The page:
Related topics: immune system

New tuberculosis tests pave way for cow vaccination programs

Skin tests that can distinguish between cattle that are infected with tuberculosis (TB) and those that have been vaccinated against the disease have been created by an international team of scientists. The traditional TB ...

Japanese scientists embrace creepy-crawlies

Firms in Japan are changing people's perceptions about common spiders, worms and insect larvae. These seemingly unwanted creatures have unique features that could be useful for many applications that benefit humans, according ...

Nanotechnology delivers hepatitis B vaccine

Brazilian and European researchers have demonstrated exactly how a nanotechnology-based compound delivers an oral vaccine against hepatitis B to the immune system. When particles containing silica and an antigen combine, ...

Pharmaconutrition: Modern drug design for functional studies

Antonella Di Pizio and Maik Behrens of the Leibniz-Institute for Food Systems Biology at the Technical University of Munich, together with their cooperation partners, have developed highly effective activators for the bitter ...

page 1 from 23

Immunity (medical)

Immunity is a biological term that describes a state of having sufficient biological defenses to avoid infection, disease, or other unwanted biological invasion. Immunity involves both specific and non-specific components. The non-specific components act either as barriers or as eliminators of wide range of pathogens irrespective of antigenic specificity. Other components of the immune system adapt themselves to each new disease encountered and are able to generate pathogen-specific immunity.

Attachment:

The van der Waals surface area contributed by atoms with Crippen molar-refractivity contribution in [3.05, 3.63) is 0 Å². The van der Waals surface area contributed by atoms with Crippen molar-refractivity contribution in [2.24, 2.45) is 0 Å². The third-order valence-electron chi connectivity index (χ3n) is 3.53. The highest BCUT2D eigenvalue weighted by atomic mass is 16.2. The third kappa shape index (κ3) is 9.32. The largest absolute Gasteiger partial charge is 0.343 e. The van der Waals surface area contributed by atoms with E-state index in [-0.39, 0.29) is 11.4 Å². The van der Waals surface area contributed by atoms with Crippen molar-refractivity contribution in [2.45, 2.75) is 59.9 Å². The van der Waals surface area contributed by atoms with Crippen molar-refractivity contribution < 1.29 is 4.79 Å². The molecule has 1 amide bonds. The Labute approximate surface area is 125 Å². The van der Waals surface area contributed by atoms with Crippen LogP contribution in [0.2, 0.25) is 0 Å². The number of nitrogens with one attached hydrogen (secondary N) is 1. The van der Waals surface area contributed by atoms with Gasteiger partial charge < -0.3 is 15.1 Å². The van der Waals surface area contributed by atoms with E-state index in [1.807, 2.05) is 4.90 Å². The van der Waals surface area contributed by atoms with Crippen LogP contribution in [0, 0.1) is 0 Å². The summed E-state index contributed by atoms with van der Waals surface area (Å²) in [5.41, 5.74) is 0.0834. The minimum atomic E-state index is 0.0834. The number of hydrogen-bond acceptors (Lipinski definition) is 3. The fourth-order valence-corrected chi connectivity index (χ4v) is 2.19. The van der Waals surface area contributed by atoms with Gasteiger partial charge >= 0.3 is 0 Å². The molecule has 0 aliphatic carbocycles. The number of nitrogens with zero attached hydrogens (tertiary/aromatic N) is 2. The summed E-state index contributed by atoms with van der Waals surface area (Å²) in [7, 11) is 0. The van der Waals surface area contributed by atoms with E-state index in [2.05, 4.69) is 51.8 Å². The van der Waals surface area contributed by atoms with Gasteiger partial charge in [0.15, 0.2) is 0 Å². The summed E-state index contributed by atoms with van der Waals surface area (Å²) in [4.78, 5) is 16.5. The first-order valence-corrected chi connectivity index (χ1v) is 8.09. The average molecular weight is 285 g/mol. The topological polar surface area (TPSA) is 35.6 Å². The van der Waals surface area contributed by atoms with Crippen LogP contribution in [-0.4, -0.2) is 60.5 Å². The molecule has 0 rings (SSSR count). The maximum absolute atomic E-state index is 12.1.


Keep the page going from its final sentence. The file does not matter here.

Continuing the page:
Adaptive immunity is often sub-divided into two major types depending on how the immunity was introduced. Naturally acquired immunity occurs through contact with a disease causing agent, when the contact was not deliberate, whereas artificially acquired immunity develops only through deliberate actions such as vaccination. Both naturally and artificially acquired immunity can be further subdivided depending on whether immunity is induced in the host or passively transferred from a immune host. Passive immunity is acquired through transfer of antibodies or activated T-cells from an immune host, and is short lived, usually lasts only a few months, whereas active immunity is induced in the host itself by antigen, and lasts much longer, sometimes life-long. The diagram below summarizes these divisions of immunity.

This text uses material from Wikipedia, licensed under CC BY-SA